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Photographer's Note

Here is a Risso Dolphin skimming below the surface of Monterey Bay. Water was so still, we were able to see them play under our boat. There were 500 of them all around us.

Risso's Dolphin was first described by Cuvier in 1812. The species' common name is for Mr. Risso who described a specimen to Cuvier on which Cuvier made his first description. Another common name for Risso's Dolphin is the Grampus (also the species genus) - although as a common name was historically used to describe the Orca. The etymology of the word grampus is unclear. It may be an aglomeration of the Latin grandis piscis or French grand poisson both meaning big fish. The specific name griseus refers to the mottled (almost scarred) grey colour of the dolphin's body.

Length is typically 10 feet (3 m), although animals have been recorded up to 12.5 feet (3.8 m). Like most dolphins, males are typically slightly larger than females. Weight averages about 650 pounds (300 kg), and large individuals may weigh up to 1100 pounds (500 kg).[1]

It is found worldwide in temperate and tropical waters, usually in deep waters rather than close to land. As well as the tropical parts of the Indian, Pacific and Atlantic Oceans, Rissos are also found in the Mediterranean and Red Seas, though are absent from the Black Sea. Their preferred environment is just off the continental shelf on steep banks (with water depths varying from 400-1000m) with water temperature at least 10 C and preferably in excess of 15 C.
The population around the continental shelf of the United States has been recorded to be in excess of 60,000. In the Pacific a census recorded 175,000 individuals in eastern tropical waters and 85,000 in the west. No global estimate of population exists.
Risso's Dolphins generally do not approach boats. A notable exception was an individual named Pelorus Jack who accompanied boats in Admiralty Bay in New Zealand's Marlborough Sound for more than 20 years. Whaling of this species has never been particularly widespread though operations off Sri Lanka may be significantly damaging the local population.[citation needed] Globally the species is recognised as abundant and safe.

Risso's have been taken into capitivity successfully in the United States and Japan, though with nowhere near the regularity of Bottlenose Dolphins or Orca. Hybrid Risso's-Bottlenose Dolphins have been bred in captivity.

Pelorus Jack was the name given to a dolphin that was famous for meeting and escorting ships over a certain stretch of water in Cook Strait, New Zealand, between 1888 and 1912. The dolphin's habits were so regular that on 26 September 1904, it was protected by Order in Council under the Sea Fisheries Act and remained so until its disappearance in 1912. It is thought to be the first individual sea creature protected in this way by any country.[1]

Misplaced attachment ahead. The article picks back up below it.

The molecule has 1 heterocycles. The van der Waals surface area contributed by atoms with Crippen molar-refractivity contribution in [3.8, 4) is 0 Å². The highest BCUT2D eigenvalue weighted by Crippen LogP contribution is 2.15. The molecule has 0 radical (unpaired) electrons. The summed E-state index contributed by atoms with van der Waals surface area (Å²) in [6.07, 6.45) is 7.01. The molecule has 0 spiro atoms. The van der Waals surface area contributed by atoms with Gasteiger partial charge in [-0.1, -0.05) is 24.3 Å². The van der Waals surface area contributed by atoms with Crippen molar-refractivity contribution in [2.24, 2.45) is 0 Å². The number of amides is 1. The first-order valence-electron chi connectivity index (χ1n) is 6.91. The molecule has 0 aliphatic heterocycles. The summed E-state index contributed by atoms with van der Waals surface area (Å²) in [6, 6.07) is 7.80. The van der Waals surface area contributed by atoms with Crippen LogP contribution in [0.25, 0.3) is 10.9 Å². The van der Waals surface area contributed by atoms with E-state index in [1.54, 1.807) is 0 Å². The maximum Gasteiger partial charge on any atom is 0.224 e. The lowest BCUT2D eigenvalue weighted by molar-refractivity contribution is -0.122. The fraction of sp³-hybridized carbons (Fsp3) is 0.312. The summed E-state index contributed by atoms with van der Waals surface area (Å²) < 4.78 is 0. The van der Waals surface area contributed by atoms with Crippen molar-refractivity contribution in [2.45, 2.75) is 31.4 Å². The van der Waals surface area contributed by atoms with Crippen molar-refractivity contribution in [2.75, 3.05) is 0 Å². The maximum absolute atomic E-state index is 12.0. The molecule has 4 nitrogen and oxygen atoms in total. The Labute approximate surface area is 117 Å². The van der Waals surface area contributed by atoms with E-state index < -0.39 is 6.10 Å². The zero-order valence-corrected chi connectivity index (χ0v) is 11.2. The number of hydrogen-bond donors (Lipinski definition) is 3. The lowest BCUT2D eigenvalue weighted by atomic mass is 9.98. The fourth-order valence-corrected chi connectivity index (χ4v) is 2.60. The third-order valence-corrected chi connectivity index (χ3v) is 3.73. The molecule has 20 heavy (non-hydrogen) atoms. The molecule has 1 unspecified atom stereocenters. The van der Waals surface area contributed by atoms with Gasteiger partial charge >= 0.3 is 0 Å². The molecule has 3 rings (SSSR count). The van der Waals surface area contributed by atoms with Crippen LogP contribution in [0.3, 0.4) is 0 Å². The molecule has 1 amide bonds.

Pelorus Jack was 4 metres (1214 ft) long and was of a white colour with grey lines or shadings, and a round, white head.[2] Although its sex was never determined, it was identified from photographs as a Risso's Dolphin, Grampus griseus. This is an uncommon species in New Zealand waters, and only 12 Risso's Dolphins have been reported in that area.[3]

Pelorus Jack was usually spotted in Admiralty Bay between Cape Francis and Collinet Point, near French Pass, a treacherous channel used by ships travelling between Wellington and Nelson. In spite of his name, he did not frequent nearby Pelorus Sound, and local residents familiar with his habits assert that he never went through French Pass itself.[1]

The legend

Pelorus Jack was first seen around 1888 when it appeared in front of the schooner Brindle when the ship approached French Pass, a channel located between D'Urville Island and the New Zealand mainland. The area is dangerous to ships with rocks and strong currents but no shipwrecks occurred when Jack was present.
According to contemporary accounts, Pelorus Jack seemed to guide the ships, preferably steamers, through dangerous passages of the French Pass. It might swim alongside a watercraft for twenty minutes at a time. Sometimes if the crew could not see Jack at first, they waited for him to appear.
Thousands of sailors and travellers saw Pelorus Jack and he was mentioned in local newspapers and depicted in postcards. A law was passed in 1904, after someone tried to shoot him from a passing steamer.
Jack was last seen in April 1912. There were various rumours connected to his disappearance, including fears that foreign whalers might have harpooned him. However, research suggests that Pelorus Jack was an old animal; his head was white and his body pale, both indications of age, so it is likely that he died of natural causes.[3]

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Photo Information
  • Copyright: Bob DeMay (BOBDEMAY2) (83)
  • Genre: 地方
  • Medium: 彩色
  • Date Taken: 2007-09-14
  • Categories: 自然
  • Exposure:f/7.1, 1/125 seconds
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  • Photo Version:Original Version
  • Date Submitted: 2007-10-09 4:00
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